A photo of The Best Wine & Food Tasting Tours in Portugal.

wine tasting tours and winery visits

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Why Visit Portugal?

Portugal is one of the oldest countries in Europe and is visited by millions of tourists every year. However, this welcoming southern European country is popular for more than just its golden beaches, vibrant cities, and medieval castles. Wine tasting tours of the Douro Valley, Alentejo, Lisbon and the island of Madeira are not to be missed. Portugal is also home of the world-famous Port wine and no wine tasting holiday is complete without visiting the Port houses that line the river in Porto

If you are enthusiastic about wine, a wine tasting holiday in Portugal is for you. The country’s winemakers produce an impressive diversity of wines, embracing indigenous grape varieties and skilfully blending traditional with modern techniques. Expand your knowledge of Portugal’s best-known export, Port wine, on a guided tour of Porto’s Port houses. For a unique experience book a wine tasting tour of the Douro Valley during harvest season and you will have the opportunity to witness the traditional foot-treading of the grapes and even lend a hand (or foot in this case!)   

Portugal’s culinary scene is diverse and delicious whether you’re looking for extraordinary Michelin-starred dining or a more casual tapas bar experience. The country is a foodie’s paradise, offering an abundance of regional produce such as the smoothest olive oil produced from the vast olive groves in Alentejo. Seafood is particularly plentiful and features on menus throughout the country. The Winerist team can recommend a food tasting tour to tantalise your tastebuds.  

If you’re seeking a winter escape from the colder temperatures of northern Europe look no further than the Portuguese islands of Madeira and the Azores. These picturesque, peaceful islands are ideal for R&R and offer some excellent wine and food tasting experiences.     

Plan Your Visit

Best Known Grapes

For such a small country, Portugal boasts an incredible variety of indigenous grapes. In fact, the country is home to over 250 native grapes, which are often used in blends of various kinds. Touriga Nacional is probably the best-known Portuguese grape. Other notable varieties include Touriga Franca, which is highly regarded by Port wine makers, Tinta Roriz, which is known as Tempranillo in Spain, Alvarinho which is used for high quality Vinho Verde, and the aromatic white grape of Malvasia Fina.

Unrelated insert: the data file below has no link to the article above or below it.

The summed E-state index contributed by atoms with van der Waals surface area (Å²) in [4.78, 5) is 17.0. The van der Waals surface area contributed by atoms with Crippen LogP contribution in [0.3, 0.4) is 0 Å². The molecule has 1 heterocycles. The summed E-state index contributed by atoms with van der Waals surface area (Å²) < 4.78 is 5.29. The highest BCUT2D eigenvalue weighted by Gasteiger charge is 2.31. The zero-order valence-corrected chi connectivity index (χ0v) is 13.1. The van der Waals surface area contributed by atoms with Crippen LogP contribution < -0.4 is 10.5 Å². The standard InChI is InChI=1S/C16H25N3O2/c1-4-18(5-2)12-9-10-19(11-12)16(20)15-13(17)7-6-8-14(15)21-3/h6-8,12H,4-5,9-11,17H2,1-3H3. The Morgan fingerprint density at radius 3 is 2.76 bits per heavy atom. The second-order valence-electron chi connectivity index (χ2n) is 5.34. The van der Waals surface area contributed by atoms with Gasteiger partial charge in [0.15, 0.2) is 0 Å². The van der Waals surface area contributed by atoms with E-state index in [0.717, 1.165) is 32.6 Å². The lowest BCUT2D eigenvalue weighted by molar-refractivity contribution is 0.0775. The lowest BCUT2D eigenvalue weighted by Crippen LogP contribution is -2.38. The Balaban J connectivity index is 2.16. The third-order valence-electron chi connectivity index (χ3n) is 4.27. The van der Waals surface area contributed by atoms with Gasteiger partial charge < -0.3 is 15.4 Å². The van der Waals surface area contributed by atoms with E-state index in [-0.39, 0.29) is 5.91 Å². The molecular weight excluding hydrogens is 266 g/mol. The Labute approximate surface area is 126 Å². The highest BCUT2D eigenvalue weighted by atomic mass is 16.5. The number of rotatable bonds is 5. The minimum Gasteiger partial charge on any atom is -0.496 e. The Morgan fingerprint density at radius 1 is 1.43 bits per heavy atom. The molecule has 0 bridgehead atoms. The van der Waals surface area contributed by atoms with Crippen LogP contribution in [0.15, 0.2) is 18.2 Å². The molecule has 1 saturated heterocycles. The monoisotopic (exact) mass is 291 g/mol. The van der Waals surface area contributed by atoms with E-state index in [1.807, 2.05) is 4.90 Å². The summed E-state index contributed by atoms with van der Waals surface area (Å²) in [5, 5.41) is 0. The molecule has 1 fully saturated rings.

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Best time to visit

The best times of year to visit Portugal on a wine tasting holiday are the spring months of April, May and early June, and the autumn months of September and October. During these periods, you will experience milder temperatures, fewer crowds, and lower prices. You'll also get to experience the Portuguese landscape in full-bloom - a wonderful and colourful sight. For a memorable wine experience, book a wine tasting tour during grape harvest season (typically September and October). There is a palpable excitement in the air and the opportunity to get involved in the picking and crushing of grapes if you so wish.
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How long to stay

Portugal is a small country, but there is still so much to see, and plenty to keep you occupied no matter how short or long your stay! A long weekend city break to Porto or Lisbon will give you a teasing taster of the local cuisine and time to sample the regional wines. If you can spare a week, you can delve deeper into the wine regions, comparing the unique characteristics of the fresh Vinho Verde wines with those of the Douro Valley; or the wines of Setubal and the Lisbon region with the wines produced in Alentejo. Add a couple more days to your itinerary to discover the island of Madeira and explore the vineyards which can be found on sloping picturesque hills and cliff sides or intersperse wine drinking with some R&R on the beaches of the Algarve. 
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How to get there

Portugal has three international airports on the mainland. The best airport to fly into will depend on your proposed itinerary. Lisbon Airport is the busiest airport in Portugal and located just 6 km from the city centre which can be reached by using shuttle bus or the metro. Once you’re in Lisbon, the wine regions of Lisbon and Setubal are easily reachable by car in less than one hour from the city. The Alentejo wine region is around 1.5 hours drive from Lisbon airport. Porto Airport serves regions in northern Portugal and is connected to the metro despite being around 30 minutes away from the city centre. It is a little more than one hour by car from Porto to the heart of the Douro Valley.    Faro Airport is the best airport to arrive into if you are heading to southern Portugal, and the golden seaside region of the Algarve. You won't find public transportation from this airport, so it's best to pre-book onward travel. If you’re travelling to the island of Madeira book your flight to Funchal Airport which is located 13 km east of the capital. The Azores are accessible by plane. The main international airport is located on the largest island – San Miguel - and during high season flights operate between the islands. If you are planning to travel around Portugal you may wish to consider train travel. The country has an efficient rail network and a journey between Porto and Lisbon takes just 3 hours.
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Top Wine Regions in Portugal

Experience Types

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